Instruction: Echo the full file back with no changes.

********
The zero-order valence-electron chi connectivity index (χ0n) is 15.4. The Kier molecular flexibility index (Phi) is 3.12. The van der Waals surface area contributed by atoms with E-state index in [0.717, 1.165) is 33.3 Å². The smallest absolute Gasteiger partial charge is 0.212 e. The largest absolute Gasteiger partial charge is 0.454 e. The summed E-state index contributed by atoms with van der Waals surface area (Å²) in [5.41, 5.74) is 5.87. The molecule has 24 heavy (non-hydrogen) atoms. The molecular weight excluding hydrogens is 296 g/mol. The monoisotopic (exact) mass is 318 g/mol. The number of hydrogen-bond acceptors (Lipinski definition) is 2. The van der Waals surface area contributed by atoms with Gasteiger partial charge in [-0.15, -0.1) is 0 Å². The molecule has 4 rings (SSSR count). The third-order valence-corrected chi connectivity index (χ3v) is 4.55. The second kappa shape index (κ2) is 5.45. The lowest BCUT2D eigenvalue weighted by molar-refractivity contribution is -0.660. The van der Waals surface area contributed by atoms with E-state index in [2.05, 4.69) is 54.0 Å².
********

The zero-order valence-electron chi connectivity index (χ0n) is 15.4. The Kier molecular flexibility index (Phi) is 3.12. The van der Waals surface area contributed by atoms with E-state index in [0.717, 1.165) is 33.3 Å². The smallest absolute Gasteiger partial charge is 0.212 e. The largest absolute Gasteiger partial charge is 0.454 e. The summed E-state index contributed by atoms with van der Waals surface area (Å²) in [5.41, 5.74) is 5.87. The molecule has 24 heavy (non-hydrogen) atoms. The molecular weight excluding hydrogens is 296 g/mol. The monoisotopic (exact) mass is 318 g/mol. The number of hydrogen-bond acceptors (Lipinski definition) is 2. The van der Waals surface area contributed by atoms with Gasteiger partial charge in [-0.15, -0.1) is 0 Å². The molecule has 4 rings (SSSR count). The third-order valence-corrected chi connectivity index (χ3v) is 4.55. The second kappa shape index (κ2) is 5.45. The lowest BCUT2D eigenvalue weighted by molar-refractivity contribution is -0.660. The van der Waals surface area contributed by atoms with E-state index in [2.05, 4.69) is 54.0 Å².